Q: At the movies, it seems like they can always track the fugitive with all sorts of personal electronic devices. Is this for real?
A: Yes, it is. The days of the cops waiting for someone to swipe a debit or credit card while on the run are long over. Now, we voluntarily give away our location constantly. I would say it’s pretty hard to disconnect from Skynet (bit.ly/2DtzGL5).
I am not talking about fancy law enforcement spy tech like Stingray (bit.ly/2EZDb7Z) or Range-R (engt.co/2qzSpMo). There is plenty to be worried about there, but probably not much you can do about it. I am talking about the traitor you have invited into your life!
Your personal Benedict Arnold is your cell phone. And as you know, you don’t have to make a call for it to give you away. The cell towers know where you are as you move around to ensure you can make a call. Not to mention (as I mention it), hopping between Wi-Fi networks leaves quite the trail of bread crumbs. Removing your SIM card is not enough. You probably need to destroy that Pixel if you are on the lam.
So you ditch the phone…are you safe? Not so fast. Did you use iCloud or Google Drive to back up your phone? Well then, maybe restoring your cell phone with all of your secrets is not as tough as you think.
Is your car equipped with crash alerts or other wireless services? How about GPS? Probably. How about your electronic toll pass? For that matter, have you thought about license plate and face recognition cameras all over town? They know where you are and have been.
Considering the Metro or Uber? Think again. The accounts you set up to make hailing and paying for transportation easy keep track of your movements. I guess you are walking.
Have you recently purchased a device that has a companion app? Maybe a toothbrush (getprophix.com), smart speaker (sonos.com), dog-finder (getfindster.com), coffee maker (spinn.com), running shoes (underarmour.com/hover), or sports band (fitbit.com)? These are part of the wave of Internet of Things (IoTs) devices that stay connected to you for your convenience. Typically, this connection runs through your Bluetooth device (phone) or Wi-Fi (bit.ly/2SWBIrB). But some devices go further.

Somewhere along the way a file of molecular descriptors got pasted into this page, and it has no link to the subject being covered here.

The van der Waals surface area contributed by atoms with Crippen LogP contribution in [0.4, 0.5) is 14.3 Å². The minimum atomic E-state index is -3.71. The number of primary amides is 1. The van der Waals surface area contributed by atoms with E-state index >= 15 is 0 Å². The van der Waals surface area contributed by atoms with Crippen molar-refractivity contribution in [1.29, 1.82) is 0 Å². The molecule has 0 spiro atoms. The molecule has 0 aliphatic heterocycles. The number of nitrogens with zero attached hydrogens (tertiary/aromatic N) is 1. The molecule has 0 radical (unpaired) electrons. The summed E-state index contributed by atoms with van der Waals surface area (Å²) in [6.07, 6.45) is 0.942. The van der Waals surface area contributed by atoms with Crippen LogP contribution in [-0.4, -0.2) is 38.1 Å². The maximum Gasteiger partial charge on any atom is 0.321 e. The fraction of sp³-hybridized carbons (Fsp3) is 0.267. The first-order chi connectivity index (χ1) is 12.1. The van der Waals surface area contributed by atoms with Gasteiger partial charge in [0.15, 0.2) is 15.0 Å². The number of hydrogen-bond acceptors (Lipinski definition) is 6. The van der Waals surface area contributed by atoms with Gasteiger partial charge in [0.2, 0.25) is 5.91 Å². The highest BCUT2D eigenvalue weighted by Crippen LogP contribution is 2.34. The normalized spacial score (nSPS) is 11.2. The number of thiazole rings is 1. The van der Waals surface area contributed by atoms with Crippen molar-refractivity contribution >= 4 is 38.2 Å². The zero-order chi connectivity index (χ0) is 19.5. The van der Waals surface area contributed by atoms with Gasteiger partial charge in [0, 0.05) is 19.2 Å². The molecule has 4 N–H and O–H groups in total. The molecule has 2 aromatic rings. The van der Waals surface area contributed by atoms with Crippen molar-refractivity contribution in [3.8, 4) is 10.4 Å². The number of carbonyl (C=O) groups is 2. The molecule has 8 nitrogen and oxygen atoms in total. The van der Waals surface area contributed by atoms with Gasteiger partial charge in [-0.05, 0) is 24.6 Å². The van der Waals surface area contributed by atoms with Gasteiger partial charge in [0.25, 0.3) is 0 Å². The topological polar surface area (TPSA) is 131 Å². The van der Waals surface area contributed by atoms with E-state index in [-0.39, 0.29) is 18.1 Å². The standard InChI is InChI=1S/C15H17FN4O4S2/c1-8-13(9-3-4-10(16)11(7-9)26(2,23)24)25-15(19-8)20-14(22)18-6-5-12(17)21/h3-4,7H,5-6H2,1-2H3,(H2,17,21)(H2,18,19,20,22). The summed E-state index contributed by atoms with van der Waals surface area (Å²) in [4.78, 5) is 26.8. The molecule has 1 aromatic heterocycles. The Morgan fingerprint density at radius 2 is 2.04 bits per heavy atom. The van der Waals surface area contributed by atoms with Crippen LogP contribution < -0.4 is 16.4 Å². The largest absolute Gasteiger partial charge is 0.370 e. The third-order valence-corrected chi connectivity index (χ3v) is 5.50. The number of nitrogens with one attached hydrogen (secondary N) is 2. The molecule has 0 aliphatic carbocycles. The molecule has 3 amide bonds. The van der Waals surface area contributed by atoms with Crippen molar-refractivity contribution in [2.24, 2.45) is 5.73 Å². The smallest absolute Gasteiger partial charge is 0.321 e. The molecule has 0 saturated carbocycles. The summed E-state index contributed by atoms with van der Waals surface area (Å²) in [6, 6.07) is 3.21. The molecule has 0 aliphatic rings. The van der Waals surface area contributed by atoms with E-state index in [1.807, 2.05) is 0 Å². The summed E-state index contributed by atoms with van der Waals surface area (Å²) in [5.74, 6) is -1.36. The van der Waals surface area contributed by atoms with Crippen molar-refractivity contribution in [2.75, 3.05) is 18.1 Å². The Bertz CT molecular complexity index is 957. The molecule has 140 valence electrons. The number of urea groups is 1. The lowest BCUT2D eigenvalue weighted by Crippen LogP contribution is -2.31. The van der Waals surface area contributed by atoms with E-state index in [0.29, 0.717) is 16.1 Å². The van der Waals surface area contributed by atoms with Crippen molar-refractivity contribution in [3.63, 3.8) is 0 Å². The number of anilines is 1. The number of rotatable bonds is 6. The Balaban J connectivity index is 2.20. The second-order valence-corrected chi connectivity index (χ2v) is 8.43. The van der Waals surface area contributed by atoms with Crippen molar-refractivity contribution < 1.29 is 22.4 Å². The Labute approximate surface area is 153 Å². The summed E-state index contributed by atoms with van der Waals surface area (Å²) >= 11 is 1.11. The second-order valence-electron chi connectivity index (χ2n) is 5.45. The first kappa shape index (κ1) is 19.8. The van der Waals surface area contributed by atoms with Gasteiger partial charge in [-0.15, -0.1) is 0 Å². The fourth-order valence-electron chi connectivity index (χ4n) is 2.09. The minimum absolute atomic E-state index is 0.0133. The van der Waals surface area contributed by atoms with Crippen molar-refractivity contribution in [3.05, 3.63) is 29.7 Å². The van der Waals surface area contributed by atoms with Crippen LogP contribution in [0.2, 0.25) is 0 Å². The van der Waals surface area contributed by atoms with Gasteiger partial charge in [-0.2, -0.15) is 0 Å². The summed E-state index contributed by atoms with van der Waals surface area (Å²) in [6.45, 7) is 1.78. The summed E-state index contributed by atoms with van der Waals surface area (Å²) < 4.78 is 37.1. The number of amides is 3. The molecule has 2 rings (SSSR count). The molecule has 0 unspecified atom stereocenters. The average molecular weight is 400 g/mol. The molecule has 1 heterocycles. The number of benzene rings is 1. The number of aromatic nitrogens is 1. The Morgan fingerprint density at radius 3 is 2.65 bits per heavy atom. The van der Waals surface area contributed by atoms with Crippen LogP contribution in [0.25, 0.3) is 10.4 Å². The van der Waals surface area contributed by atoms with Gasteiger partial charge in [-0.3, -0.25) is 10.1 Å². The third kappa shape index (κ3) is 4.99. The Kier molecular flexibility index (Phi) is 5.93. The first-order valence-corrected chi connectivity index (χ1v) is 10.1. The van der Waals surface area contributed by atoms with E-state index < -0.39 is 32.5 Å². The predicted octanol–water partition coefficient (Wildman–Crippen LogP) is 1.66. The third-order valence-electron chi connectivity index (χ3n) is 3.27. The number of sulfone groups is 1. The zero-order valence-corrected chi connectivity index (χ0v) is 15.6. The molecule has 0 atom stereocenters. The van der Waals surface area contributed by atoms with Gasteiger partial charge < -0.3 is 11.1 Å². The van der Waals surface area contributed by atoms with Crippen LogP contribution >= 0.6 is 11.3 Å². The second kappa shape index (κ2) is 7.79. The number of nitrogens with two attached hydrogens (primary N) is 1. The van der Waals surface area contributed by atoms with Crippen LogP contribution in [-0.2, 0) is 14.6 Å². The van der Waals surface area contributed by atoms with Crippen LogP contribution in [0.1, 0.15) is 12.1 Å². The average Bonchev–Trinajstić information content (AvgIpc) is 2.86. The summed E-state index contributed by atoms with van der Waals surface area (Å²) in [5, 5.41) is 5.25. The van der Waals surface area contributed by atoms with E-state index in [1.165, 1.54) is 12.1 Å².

Ask Alexa or Google Home about the weather in Seattle? Your Next thermostat knows when you left the house. Thought about your pacemaker lately (bit.ly/2qzB1XS)? Be still, my heart!
Does your “go-bag” or keychain have a Tile (tile.com) on it? As you pass through the airport, or train or bus station, someone else’s Tile app could follow you. With Tile’s “community find” feature, your lost bag can be tracked by someone else who has the app near your bag. So even though you don’t have your cell phone, it’s possible to track you. So far this is only activated by you. But who’s to say someone couldn’t use that feature to find you when you didn’t want to be found? More and more IoT devices will extend their networks in the future.
For that matter, the cessation of tracking can provide useful information to those looking for you. Where were you when you ditched your car or your phone, or turned off your laptop? Facebook knows where you were when you when you disconnected.
What about social engineering (bit.ly/2QBt00x)? Does someone know your childhood address or first job, or your first movie theater? Hiding out in your old hometown or at your former mother-in-law’s? Gotcha!
Crime doesn’t pay. We are basically voluntarily giving ourselves up as we drop shreds of our privacy constantly. As George Orwell said, “If you want to keep a secret, you must also hide it from yourself.”